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Precision Production on Cattle Operations

March 6, 2014
 
 

Precision agriculture is not a new concept. Row crop farms commonly use precision agriculture technologies to selectively apply inputs to areas of fields according to relevant measured variables. Precision agriculture is sometimes called site-specific crop management or satellite farming because it relies on computerized mapping systems and global positioning system satellites that measure and respond to variations among and within fields at specific sites. Farmers incorporate global positioning systems and various sensors in farming practices to do things like vary by location the amount of fertilizer spread based on factors such as soil fertility levels. The usefulness of precision agriculture systems is that they put resources where they are most needed. They also cumulate vast amounts of information about a farm that can be used for both documentation and planning purposes.

So how can cattle operations adopt precision agriculture concepts to improve production practices? In a nutshell, precision production involves putting the right amounts and types of inputs in the right places at the right times. It is easy to argue that doing this on a cattle operation would be beneficial, and here is the catch, so long as the costs are not overwhelming. Face it --- a fully equipped cab tractor ready for variable-rate action is not cheap. Although it may not be cost effective for a typical small cattle operation to make the often sizeable capital investments in high-end farming equipment with variable rate capabilities as readily found in row crop operations, precision agriculture practices can still be adapted to ranch settings.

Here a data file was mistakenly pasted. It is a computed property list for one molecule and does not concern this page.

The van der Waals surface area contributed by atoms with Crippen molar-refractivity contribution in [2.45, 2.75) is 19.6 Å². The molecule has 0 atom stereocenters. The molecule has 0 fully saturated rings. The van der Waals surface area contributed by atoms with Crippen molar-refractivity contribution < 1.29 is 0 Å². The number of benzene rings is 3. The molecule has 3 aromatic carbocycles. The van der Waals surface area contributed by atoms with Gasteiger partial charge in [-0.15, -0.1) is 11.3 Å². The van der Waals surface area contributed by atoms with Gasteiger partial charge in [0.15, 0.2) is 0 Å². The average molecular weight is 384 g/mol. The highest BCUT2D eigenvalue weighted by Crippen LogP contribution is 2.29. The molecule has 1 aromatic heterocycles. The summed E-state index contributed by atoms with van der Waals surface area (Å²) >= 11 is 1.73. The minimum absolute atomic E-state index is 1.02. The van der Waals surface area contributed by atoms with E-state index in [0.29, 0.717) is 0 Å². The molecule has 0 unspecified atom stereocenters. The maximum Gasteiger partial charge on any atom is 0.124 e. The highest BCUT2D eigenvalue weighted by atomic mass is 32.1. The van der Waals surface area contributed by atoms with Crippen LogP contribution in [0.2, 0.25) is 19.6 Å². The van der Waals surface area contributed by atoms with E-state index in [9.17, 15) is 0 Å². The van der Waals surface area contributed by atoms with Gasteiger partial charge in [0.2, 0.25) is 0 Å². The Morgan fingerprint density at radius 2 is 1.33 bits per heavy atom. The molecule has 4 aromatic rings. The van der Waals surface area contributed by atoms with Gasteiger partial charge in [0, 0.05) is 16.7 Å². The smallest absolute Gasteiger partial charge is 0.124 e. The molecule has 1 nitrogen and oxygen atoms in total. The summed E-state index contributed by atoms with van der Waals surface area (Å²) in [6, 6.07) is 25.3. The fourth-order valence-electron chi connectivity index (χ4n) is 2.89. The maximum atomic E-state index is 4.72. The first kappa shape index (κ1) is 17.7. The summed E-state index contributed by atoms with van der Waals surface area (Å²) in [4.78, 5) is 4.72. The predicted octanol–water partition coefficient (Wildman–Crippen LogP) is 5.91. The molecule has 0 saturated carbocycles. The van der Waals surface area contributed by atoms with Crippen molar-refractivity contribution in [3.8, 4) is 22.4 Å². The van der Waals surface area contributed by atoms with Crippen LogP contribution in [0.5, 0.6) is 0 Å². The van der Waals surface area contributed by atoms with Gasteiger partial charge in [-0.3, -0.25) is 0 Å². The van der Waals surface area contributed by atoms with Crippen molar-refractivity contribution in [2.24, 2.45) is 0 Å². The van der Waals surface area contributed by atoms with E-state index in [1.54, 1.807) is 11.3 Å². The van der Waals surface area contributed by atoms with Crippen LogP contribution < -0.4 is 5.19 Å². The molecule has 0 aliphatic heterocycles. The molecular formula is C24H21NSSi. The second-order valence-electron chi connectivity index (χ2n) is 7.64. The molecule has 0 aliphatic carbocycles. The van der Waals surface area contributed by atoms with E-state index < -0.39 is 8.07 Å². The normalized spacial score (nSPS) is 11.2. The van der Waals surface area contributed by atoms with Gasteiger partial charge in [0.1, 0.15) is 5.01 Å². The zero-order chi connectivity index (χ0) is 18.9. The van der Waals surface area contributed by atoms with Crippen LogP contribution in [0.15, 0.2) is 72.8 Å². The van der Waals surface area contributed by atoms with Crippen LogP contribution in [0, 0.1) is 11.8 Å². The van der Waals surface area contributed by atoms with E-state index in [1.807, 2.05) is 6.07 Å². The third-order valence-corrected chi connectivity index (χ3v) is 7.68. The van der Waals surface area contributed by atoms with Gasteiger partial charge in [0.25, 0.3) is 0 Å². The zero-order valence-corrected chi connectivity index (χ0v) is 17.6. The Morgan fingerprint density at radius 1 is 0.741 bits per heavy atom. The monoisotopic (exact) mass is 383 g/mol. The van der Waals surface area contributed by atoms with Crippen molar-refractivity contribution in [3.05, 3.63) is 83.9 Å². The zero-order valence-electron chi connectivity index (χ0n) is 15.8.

Application #1: Soil fertility

Soil fertility management is a major emphasis in row crop precision agriculture applications, and forage-based cattle production can take a page from that playbook. Wouldn’t it be nice to cut the fertilizer bill and yet still get great forage yield and quality results to fertilizer applications? To justify large capital investments in variable-rate capable equipment, the production operation must be of sufficient size and the savings in input costs and improved production over time significant enough to pay back the equipment and technology bills and then some. For the many small cattle herds in production, this is probably not realistic. But for the large acreage operations that do not skimp on fertilizer applications and general forage management, it is worth penciling expense and income projections out on paper to see if it is worth pursuing.

The small operations are not left completely out of using precision practices in managing soil fertility though. The scale and degree of precision does not have to approach that of the row crop precision agriculture systems to still hold economic and environmental value for cattle operations. Lesser improvements are worthwhile as well. Manual soil testing and identification of nutrient management zones within these operations is doable and advisable before applying fertilizer. In a sense, the longstanding extension recommendation of soil testing to determine fertilizer application needs is a rough version of precision agriculture. Inputs (various types of fertilizers) are applied when needed to specific locations (land areas represented by soil samples) based on data collected and analyzed (soil testing results).

Application #2: Matching sires to breeding females